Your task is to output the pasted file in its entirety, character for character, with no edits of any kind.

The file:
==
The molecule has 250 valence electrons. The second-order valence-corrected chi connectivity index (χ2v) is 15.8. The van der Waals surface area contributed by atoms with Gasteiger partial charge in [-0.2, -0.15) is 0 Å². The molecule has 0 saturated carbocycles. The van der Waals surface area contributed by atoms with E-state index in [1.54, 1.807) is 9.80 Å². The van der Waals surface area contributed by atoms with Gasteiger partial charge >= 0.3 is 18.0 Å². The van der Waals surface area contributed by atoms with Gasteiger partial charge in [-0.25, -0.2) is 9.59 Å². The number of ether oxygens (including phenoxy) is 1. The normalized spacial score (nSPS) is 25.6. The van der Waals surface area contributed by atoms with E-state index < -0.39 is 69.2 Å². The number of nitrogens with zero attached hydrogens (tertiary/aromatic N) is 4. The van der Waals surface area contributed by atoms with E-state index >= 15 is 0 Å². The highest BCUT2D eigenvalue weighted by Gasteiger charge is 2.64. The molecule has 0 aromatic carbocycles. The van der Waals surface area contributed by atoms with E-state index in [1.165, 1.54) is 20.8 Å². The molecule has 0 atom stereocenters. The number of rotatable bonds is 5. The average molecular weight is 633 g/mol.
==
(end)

The molecule has 250 valence electrons. The second-order valence-corrected chi connectivity index (χ2v) is 15.8. The van der Waals surface area contributed by atoms with Gasteiger partial charge in [-0.2, -0.15) is 0 Å². The molecule has 0 saturated carbocycles. The van der Waals surface area contributed by atoms with E-state index in [1.54, 1.807) is 9.80 Å². The van der Waals surface area contributed by atoms with Gasteiger partial charge >= 0.3 is 18.0 Å². The van der Waals surface area contributed by atoms with Gasteiger partial charge in [-0.25, -0.2) is 9.59 Å². The number of ether oxygens (including phenoxy) is 1. The normalized spacial score (nSPS) is 25.6. The van der Waals surface area contributed by atoms with E-state index < -0.39 is 69.2 Å². The number of nitrogens with zero attached hydrogens (tertiary/aromatic N) is 4. The van der Waals surface area contributed by atoms with E-state index >= 15 is 0 Å². The highest BCUT2D eigenvalue weighted by Gasteiger charge is 2.64. The molecule has 0 aromatic carbocycles. The van der Waals surface area contributed by atoms with E-state index in [1.165, 1.54) is 20.8 Å². The molecule has 0 atom stereocenters. The number of rotatable bonds is 5. The average molecular weight is 633 g/mol.